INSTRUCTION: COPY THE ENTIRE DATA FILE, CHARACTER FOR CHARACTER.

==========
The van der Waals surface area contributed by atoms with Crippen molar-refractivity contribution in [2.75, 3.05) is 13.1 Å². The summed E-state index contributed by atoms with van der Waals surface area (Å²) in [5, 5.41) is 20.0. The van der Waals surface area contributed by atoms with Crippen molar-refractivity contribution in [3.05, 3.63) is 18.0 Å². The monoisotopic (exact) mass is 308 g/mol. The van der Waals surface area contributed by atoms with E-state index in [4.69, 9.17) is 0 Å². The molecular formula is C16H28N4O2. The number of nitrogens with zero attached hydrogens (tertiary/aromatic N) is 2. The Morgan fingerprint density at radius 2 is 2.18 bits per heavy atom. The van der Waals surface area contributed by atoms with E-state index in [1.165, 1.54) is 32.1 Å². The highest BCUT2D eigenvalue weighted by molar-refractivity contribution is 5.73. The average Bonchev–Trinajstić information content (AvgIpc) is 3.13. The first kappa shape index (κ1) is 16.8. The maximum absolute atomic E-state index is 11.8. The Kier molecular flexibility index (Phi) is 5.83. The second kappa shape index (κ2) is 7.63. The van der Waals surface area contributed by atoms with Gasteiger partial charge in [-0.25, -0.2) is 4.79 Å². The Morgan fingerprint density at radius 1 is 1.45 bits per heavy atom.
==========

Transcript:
The van der Waals surface area contributed by atoms with Crippen molar-refractivity contribution in [2.75, 3.05) is 13.1 Å². The summed E-state index contributed by atoms with van der Waals surface area (Å²) in [5, 5.41) is 20.0. The van der Waals surface area contributed by atoms with Crippen molar-refractivity contribution in [3.05, 3.63) is 18.0 Å². The monoisotopic (exact) mass is 308 g/mol. The van der Waals surface area contributed by atoms with E-state index in [4.69, 9.17) is 0 Å². The molecular formula is C16H28N4O2. The number of nitrogens with zero attached hydrogens (tertiary/aromatic N) is 2. The Morgan fingerprint density at radius 2 is 2.18 bits per heavy atom. The van der Waals surface area contributed by atoms with E-state index in [1.165, 1.54) is 32.1 Å². The highest BCUT2D eigenvalue weighted by molar-refractivity contribution is 5.73. The average Bonchev–Trinajstić information content (AvgIpc) is 3.13. The first kappa shape index (κ1) is 16.8. The maximum absolute atomic E-state index is 11.8. The Kier molecular flexibility index (Phi) is 5.83. The second kappa shape index (κ2) is 7.63. The van der Waals surface area contributed by atoms with Gasteiger partial charge in [-0.25, -0.2) is 4.79 Å². The Morgan fingerprint density at radius 1 is 1.45 bits per heavy atom.